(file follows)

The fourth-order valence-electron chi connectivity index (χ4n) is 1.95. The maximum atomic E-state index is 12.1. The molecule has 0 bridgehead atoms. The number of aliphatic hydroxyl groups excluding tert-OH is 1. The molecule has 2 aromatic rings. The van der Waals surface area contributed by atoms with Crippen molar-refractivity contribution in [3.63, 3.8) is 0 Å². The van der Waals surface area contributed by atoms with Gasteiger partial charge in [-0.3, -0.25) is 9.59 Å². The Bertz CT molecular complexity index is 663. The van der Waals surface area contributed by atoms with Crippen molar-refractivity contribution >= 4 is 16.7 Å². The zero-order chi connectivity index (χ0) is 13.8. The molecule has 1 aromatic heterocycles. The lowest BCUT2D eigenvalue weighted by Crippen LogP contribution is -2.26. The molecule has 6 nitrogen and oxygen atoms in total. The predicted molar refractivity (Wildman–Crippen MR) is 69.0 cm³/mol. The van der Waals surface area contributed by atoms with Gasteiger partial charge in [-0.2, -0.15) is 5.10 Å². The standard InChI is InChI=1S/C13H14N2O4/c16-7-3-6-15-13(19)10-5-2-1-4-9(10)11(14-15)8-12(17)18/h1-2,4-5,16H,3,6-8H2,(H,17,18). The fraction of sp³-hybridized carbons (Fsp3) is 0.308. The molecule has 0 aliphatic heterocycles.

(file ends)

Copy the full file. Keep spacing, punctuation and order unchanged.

The fourth-order valence-electron chi connectivity index (χ4n) is 1.95. The maximum atomic E-state index is 12.1. The molecule has 0 bridgehead atoms. The number of aliphatic hydroxyl groups excluding tert-OH is 1. The molecule has 2 aromatic rings. The van der Waals surface area contributed by atoms with Crippen molar-refractivity contribution in [3.63, 3.8) is 0 Å². The van der Waals surface area contributed by atoms with Gasteiger partial charge in [-0.3, -0.25) is 9.59 Å². The Bertz CT molecular complexity index is 663. The van der Waals surface area contributed by atoms with Crippen molar-refractivity contribution >= 4 is 16.7 Å². The zero-order chi connectivity index (χ0) is 13.8. The molecule has 1 aromatic heterocycles. The lowest BCUT2D eigenvalue weighted by Crippen LogP contribution is -2.26. The molecule has 6 nitrogen and oxygen atoms in total. The predicted molar refractivity (Wildman–Crippen MR) is 69.0 cm³/mol. The van der Waals surface area contributed by atoms with Gasteiger partial charge in [-0.2, -0.15) is 5.10 Å². The standard InChI is InChI=1S/C13H14N2O4/c16-7-3-6-15-13(19)10-5-2-1-4-9(10)11(14-15)8-12(17)18/h1-2,4-5,16H,3,6-8H2,(H,17,18). The fraction of sp³-hybridized carbons (Fsp3) is 0.308. The molecule has 0 aliphatic heterocycles.